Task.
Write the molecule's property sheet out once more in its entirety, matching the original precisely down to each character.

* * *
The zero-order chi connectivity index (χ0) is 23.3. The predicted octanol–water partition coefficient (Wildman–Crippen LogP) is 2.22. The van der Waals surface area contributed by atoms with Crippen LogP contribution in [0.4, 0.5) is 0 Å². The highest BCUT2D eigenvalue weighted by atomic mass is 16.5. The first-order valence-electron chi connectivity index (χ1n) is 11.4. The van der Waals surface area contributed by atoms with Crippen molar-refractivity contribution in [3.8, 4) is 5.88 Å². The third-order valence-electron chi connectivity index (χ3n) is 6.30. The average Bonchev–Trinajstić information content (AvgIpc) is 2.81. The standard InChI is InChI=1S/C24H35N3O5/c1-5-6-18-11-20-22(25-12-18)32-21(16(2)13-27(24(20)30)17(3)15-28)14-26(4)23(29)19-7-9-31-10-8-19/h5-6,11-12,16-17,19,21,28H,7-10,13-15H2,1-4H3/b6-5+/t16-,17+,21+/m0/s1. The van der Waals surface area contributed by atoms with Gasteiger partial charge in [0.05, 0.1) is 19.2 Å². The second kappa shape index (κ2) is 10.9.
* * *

The zero-order chi connectivity index (χ0) is 23.3. The predicted octanol–water partition coefficient (Wildman–Crippen LogP) is 2.22. The van der Waals surface area contributed by atoms with Crippen LogP contribution in [0.4, 0.5) is 0 Å². The highest BCUT2D eigenvalue weighted by atomic mass is 16.5. The first-order valence-electron chi connectivity index (χ1n) is 11.4. The van der Waals surface area contributed by atoms with Crippen molar-refractivity contribution in [3.8, 4) is 5.88 Å². The third-order valence-electron chi connectivity index (χ3n) is 6.30. The average Bonchev–Trinajstić information content (AvgIpc) is 2.81. The standard InChI is InChI=1S/C24H35N3O5/c1-5-6-18-11-20-22(25-12-18)32-21(16(2)13-27(24(20)30)17(3)15-28)14-26(4)23(29)19-7-9-31-10-8-19/h5-6,11-12,16-17,19,21,28H,7-10,13-15H2,1-4H3/b6-5+/t16-,17+,21+/m0/s1. The van der Waals surface area contributed by atoms with Gasteiger partial charge in [0.05, 0.1) is 19.2 Å². The second kappa shape index (κ2) is 10.9.